Schnucks Offers Digital Receipts as Contactless Checkout Options Expand

Editor’s Note: Data-savvy grocers, such as Giant Martin’s, Stop & Shop, Woodman’s Markets--and now Schnucks--are embracing contactless options to keep shoppers and employees safe during the pandemic. This latest article in Grocery Dive offers insight into the latest move Schnucks is making to enable digital receipts. We applaud the growing momentum for contactless checkout options and innovative payment tools, including mobile wallets and scan-and-go technology.

Schnucks is letting shoppers who are members of its loyalty program choose an electronic receipt instead of a standard printed record in order to reduce contact while checking out in stores, according to a press release.

To enable digital receipts, Schnucks Rewards customers can elect the e-receipt option through the food retailer’s mobile app or website.

​E-receipts are available to customers within Schnucks’ loyalty program or via e-mail.

The pandemic has emerged as a compelling incentive for grocers and consumers to embrace paperless receipts, which have been part of the retail landscape in the U.S. for years but have only slowly gained widespread acceptance.

Retailers began probing digital receipts in the late 1990s, but their efforts were stymied by the technology stock crash at the turn of the century. Apple began offering e-receipts to people who bought products in its retail locations beginning in 2005, helping familiarize consumers with the idea of leaving a store without a piece of paper to document their purchase. By 2011, chains like Whole Foods, Nordstrom, Sears and Kmart started giving shoppers the option of having receipts sent by email or made available securely on the web.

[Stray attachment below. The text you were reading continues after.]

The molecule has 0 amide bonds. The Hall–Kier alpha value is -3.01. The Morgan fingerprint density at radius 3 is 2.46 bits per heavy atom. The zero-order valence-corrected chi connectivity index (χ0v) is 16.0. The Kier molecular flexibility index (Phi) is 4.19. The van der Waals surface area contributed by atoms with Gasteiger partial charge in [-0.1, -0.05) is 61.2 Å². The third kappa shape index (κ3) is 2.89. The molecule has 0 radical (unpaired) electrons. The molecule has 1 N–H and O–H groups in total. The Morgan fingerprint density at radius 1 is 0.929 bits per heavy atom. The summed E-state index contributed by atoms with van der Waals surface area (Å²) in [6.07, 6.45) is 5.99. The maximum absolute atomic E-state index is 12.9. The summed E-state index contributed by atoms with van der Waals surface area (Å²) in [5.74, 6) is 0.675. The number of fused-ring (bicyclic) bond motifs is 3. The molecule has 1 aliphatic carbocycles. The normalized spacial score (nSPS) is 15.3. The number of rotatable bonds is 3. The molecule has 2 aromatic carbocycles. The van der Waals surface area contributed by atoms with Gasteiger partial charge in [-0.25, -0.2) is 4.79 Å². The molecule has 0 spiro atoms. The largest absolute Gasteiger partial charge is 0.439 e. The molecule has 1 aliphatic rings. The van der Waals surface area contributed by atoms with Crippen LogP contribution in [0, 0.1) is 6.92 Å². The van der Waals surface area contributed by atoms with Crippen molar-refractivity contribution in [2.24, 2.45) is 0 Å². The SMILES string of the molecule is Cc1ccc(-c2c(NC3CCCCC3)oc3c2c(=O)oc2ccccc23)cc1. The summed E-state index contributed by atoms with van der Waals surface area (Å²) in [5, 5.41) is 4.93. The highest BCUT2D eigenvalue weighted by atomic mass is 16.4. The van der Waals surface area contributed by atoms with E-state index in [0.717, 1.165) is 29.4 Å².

Fast forward to 2019, and a significant share of people remained resistant to giving up paper receipts despite the fact that 81% of people in the United States owned a smartphone by that time, compared with 35% in 2011, according to the Pew Research Center. 

But the pandemic has boosted demand for all sorts of contactless checkout options, including payment tools like mobile wallets and scan-and-go technology, meaning digital receipts may finally be reaching mainstream acceptance.

One obstacle for retailers looking to move away from paper receipts face is that a sizable number of U.S. consumers do not use the internet. According to the Pew Research Center, 10% of U.S. adults in the country did not have access to online services as of 2019, with people who live in rural areas, older people and those at the lower end of the income scale more likely than others to fall into that category.

Beyond offering consumers convenience and contactless service, electronic receipts come with other benefits. Paper receipts use more than 3 million trees and 9 billion gallons of water per year every year in the United States, according to Green America, and receipts are often printed with the help of chemicals that may be hazardous.

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